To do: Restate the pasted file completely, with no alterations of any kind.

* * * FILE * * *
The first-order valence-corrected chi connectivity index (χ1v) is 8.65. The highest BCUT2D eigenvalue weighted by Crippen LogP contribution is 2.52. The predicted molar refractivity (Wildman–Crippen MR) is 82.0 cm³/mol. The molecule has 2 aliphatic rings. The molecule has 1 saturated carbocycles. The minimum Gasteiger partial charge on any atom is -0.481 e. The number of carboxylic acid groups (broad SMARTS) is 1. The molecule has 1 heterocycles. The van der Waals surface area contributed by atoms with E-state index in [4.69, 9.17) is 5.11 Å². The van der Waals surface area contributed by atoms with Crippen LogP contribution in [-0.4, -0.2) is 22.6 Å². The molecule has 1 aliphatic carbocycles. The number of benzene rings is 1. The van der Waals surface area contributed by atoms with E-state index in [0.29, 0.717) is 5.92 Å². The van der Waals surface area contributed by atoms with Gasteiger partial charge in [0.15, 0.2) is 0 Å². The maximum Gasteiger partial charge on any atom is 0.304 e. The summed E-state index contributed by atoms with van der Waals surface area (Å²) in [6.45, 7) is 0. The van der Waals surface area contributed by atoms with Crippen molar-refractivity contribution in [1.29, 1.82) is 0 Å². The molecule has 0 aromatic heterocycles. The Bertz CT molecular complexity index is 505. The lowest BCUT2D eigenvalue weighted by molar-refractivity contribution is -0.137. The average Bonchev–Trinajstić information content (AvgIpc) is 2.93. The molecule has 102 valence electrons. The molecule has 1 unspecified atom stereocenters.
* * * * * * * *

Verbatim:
The first-order valence-corrected chi connectivity index (χ1v) is 8.65. The highest BCUT2D eigenvalue weighted by Crippen LogP contribution is 2.52. The predicted molar refractivity (Wildman–Crippen MR) is 82.0 cm³/mol. The molecule has 2 aliphatic rings. The molecule has 1 saturated carbocycles. The minimum Gasteiger partial charge on any atom is -0.481 e. The number of carboxylic acid groups (broad SMARTS) is 1. The molecule has 1 heterocycles. The van der Waals surface area contributed by atoms with E-state index in [4.69, 9.17) is 5.11 Å². The van der Waals surface area contributed by atoms with Crippen LogP contribution in [-0.4, -0.2) is 22.6 Å². The molecule has 1 aliphatic carbocycles. The number of benzene rings is 1. The van der Waals surface area contributed by atoms with E-state index in [0.29, 0.717) is 5.92 Å². The van der Waals surface area contributed by atoms with Gasteiger partial charge in [0.15, 0.2) is 0 Å². The maximum Gasteiger partial charge on any atom is 0.304 e. The summed E-state index contributed by atoms with van der Waals surface area (Å²) in [6.45, 7) is 0. The van der Waals surface area contributed by atoms with Crippen molar-refractivity contribution in [1.29, 1.82) is 0 Å². The molecule has 0 aromatic heterocycles. The Bertz CT molecular complexity index is 505. The lowest BCUT2D eigenvalue weighted by molar-refractivity contribution is -0.137. The average Bonchev–Trinajstić information content (AvgIpc) is 2.93. The molecule has 102 valence electrons. The molecule has 1 unspecified atom stereocenters.